The Best Ways to Store Every Type of Onion to Keep Them Fresher, Longer
As far as kitchen staples go, onions are easily one of the most indispensable (hence our love for buying them in bulk). Yet, despite our best efforts, getting through our onion stash before they go mushy or start sprouting can be tough.
To avoid wasting any more onions (and, well, money), mastering proper storage techniques for each type of onion is paramount—so we went to the experts to find out how to give your go-to onions the TLC they deserve, and maximize their storage life in the process. Here, the ultimate guide:
Unlike much of the produce we cart home from the supermarket, onions shouldn’t be kept in the fridge if they’re in their whole, unpeeled form. “Keeping them in the fridge may actually make them spoil faster, as they’ll absorb more moisture and may become mushy,” says registered dietitian Catherine Brennan, R.D.N. Storing them in a cool, dry, dark, and well-ventilated room or cabinet is the way to go. Avoid keeping them in plastic or cloth bags, and instead opt for a mesh bag or a box with holes or slats to ensure they get enough ventilation. “Onions can usually be stored for about a month, although sweet onions may spoil faster,” says Brennan.
The best way to store peeled onions is to refrigerate them in an airtight container—exposing them to as little oxygen as possible will keep them fresher and bacteria-free for longer, says Brennan. (Typically, they can last in the fridge this way for up to two weeks.) Brennan also recommends storing onions in glass containers—the onion flavor may transfer into plastic containers, then transfer to the next food you store in them. (Ew.)
Cut up onions can also be stored in an airtight container in your fridge for up to 10 days. Make sure to eat them as quickly as possible—the longer they sit post-cut, the more they’ll oxidize and lose their vitamins, says Florida-based registered dietitian Carol Aguirre, R.D.
Want even more storage tips? Read on:
Though these onions have been cooked to a high temperature to kill bacteria, they’re more likely to fall into the food safety temperature “danger zone” during serving or cooling, where bacteria can grow more rapidly (between 40-140° F), says Brennan. It’s best to get cooked onions into the fridge within two hours of cooking to avoid bacterial growth. They can be stored in an airtight container for roughly three to five days.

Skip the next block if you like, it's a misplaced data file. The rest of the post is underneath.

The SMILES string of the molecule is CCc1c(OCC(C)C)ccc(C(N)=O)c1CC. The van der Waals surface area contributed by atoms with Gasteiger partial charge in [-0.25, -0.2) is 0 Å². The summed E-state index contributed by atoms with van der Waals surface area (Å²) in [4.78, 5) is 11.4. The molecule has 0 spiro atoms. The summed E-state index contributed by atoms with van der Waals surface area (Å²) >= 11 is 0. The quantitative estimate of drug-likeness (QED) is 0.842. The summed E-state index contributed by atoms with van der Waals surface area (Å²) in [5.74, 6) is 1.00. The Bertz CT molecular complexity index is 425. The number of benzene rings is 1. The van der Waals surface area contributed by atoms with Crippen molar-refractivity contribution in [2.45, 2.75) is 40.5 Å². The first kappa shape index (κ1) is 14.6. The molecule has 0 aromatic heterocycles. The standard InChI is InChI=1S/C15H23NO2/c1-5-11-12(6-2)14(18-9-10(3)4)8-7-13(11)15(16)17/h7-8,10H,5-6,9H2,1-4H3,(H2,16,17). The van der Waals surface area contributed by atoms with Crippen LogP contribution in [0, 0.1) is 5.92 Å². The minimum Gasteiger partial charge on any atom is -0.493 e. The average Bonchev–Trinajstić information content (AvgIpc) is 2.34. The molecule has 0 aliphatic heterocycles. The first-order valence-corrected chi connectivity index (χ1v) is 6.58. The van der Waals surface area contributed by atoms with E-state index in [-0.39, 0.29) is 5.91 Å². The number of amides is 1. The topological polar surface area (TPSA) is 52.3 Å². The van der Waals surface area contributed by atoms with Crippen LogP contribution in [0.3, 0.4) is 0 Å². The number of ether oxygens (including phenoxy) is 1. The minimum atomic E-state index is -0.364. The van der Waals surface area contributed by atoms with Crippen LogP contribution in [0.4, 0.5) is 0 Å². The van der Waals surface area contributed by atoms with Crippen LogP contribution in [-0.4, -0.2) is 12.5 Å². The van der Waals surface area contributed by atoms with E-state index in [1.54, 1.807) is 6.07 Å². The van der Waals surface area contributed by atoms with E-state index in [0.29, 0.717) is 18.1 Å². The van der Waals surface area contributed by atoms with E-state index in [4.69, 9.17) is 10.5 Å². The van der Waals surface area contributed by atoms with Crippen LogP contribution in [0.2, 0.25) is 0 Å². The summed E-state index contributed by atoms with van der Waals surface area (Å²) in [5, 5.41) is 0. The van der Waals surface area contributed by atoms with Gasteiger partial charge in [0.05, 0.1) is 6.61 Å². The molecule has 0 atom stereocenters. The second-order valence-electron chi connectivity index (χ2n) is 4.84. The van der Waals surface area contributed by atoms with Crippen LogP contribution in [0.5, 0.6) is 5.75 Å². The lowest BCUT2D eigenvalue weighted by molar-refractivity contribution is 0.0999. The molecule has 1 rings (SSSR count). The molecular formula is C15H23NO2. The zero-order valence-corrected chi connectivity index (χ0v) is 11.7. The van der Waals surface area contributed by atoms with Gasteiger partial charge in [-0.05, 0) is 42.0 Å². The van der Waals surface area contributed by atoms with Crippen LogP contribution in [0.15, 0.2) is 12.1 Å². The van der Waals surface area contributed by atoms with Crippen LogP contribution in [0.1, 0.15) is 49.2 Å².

Similar to regular onions, shallots should be stored in a cool, dry, dark, and well-ventilated place, as a lack of air circulation will reduce their shelf life, says Massachusetts-based registered dietitian Kimberly Greene Murachver, R.D. You can store them in a mesh bag, wire basket, or even pantyhose to maximize air circulation and keep them fresh as long as possible.
Scallions or Leeks
If you’re using them within a day or two, scallions and leeks can be kept on the counter, with root ends immersed in a jar of water, says Murachver. (However, if it’s too hot or humid in your kitchen, you can pop the jar into the fridge with a plastic bag loosely on top to stave off wilting—just make sure to change the water every couple of days.) Delays happen, so if it turns out you won’t be able to use them for a few days or more, wrap the ends in a damp paper towel and secure them with a rubber band. Place them loosely into a plastic bag before storing the onions in your crisper drawer.
Because they have a higher water content, chives are the most delicate of the bunch and have a shorter shelf life. If using within a few days, you can stand them up (root ends down) in a jar that contains a few inches of water and cover them loosely with a plastic bag before popping them into the fridge, says Aguirre. You can also store them in a resealable plastic bag, with the air still inside (to prevent excess moisture from spoiling them), for up to one week. Wash the chives only when you’re ready to use them, she adds. If they’re wilted, you can rehydrate them before using by soaking them in a bowl of ice water.